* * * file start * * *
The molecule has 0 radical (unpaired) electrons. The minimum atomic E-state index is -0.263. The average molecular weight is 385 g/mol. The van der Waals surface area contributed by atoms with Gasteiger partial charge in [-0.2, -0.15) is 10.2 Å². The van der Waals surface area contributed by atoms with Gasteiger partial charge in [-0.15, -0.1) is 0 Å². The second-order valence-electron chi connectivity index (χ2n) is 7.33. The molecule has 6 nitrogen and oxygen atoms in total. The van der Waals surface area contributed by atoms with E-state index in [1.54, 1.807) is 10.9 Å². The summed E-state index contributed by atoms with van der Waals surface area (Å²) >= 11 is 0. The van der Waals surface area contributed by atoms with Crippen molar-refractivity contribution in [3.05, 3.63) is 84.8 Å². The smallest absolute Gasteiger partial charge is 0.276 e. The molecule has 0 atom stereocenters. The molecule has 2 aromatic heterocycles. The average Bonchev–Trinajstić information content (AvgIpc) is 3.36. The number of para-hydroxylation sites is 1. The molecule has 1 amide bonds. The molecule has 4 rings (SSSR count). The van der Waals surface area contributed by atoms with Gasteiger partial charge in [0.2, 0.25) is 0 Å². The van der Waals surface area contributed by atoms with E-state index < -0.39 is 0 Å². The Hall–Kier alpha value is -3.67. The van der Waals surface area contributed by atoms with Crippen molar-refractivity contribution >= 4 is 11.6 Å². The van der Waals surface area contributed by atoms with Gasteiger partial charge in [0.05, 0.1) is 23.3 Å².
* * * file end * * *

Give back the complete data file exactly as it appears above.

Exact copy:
The molecule has 0 radical (unpaired) electrons. The minimum atomic E-state index is -0.263. The average molecular weight is 385 g/mol. The van der Waals surface area contributed by atoms with Gasteiger partial charge in [-0.2, -0.15) is 10.2 Å². The van der Waals surface area contributed by atoms with Gasteiger partial charge in [-0.15, -0.1) is 0 Å². The second-order valence-electron chi connectivity index (χ2n) is 7.33. The molecule has 6 nitrogen and oxygen atoms in total. The van der Waals surface area contributed by atoms with E-state index in [1.54, 1.807) is 10.9 Å². The summed E-state index contributed by atoms with van der Waals surface area (Å²) >= 11 is 0. The van der Waals surface area contributed by atoms with Crippen molar-refractivity contribution in [3.05, 3.63) is 84.8 Å². The smallest absolute Gasteiger partial charge is 0.276 e. The molecule has 0 atom stereocenters. The molecule has 2 aromatic heterocycles. The average Bonchev–Trinajstić information content (AvgIpc) is 3.36. The number of para-hydroxylation sites is 1. The molecule has 1 amide bonds. The molecule has 4 rings (SSSR count). The van der Waals surface area contributed by atoms with Gasteiger partial charge in [0.2, 0.25) is 0 Å². The van der Waals surface area contributed by atoms with E-state index < -0.39 is 0 Å². The Hall–Kier alpha value is -3.67. The van der Waals surface area contributed by atoms with Crippen molar-refractivity contribution >= 4 is 11.6 Å². The van der Waals surface area contributed by atoms with Gasteiger partial charge in [0.05, 0.1) is 23.3 Å².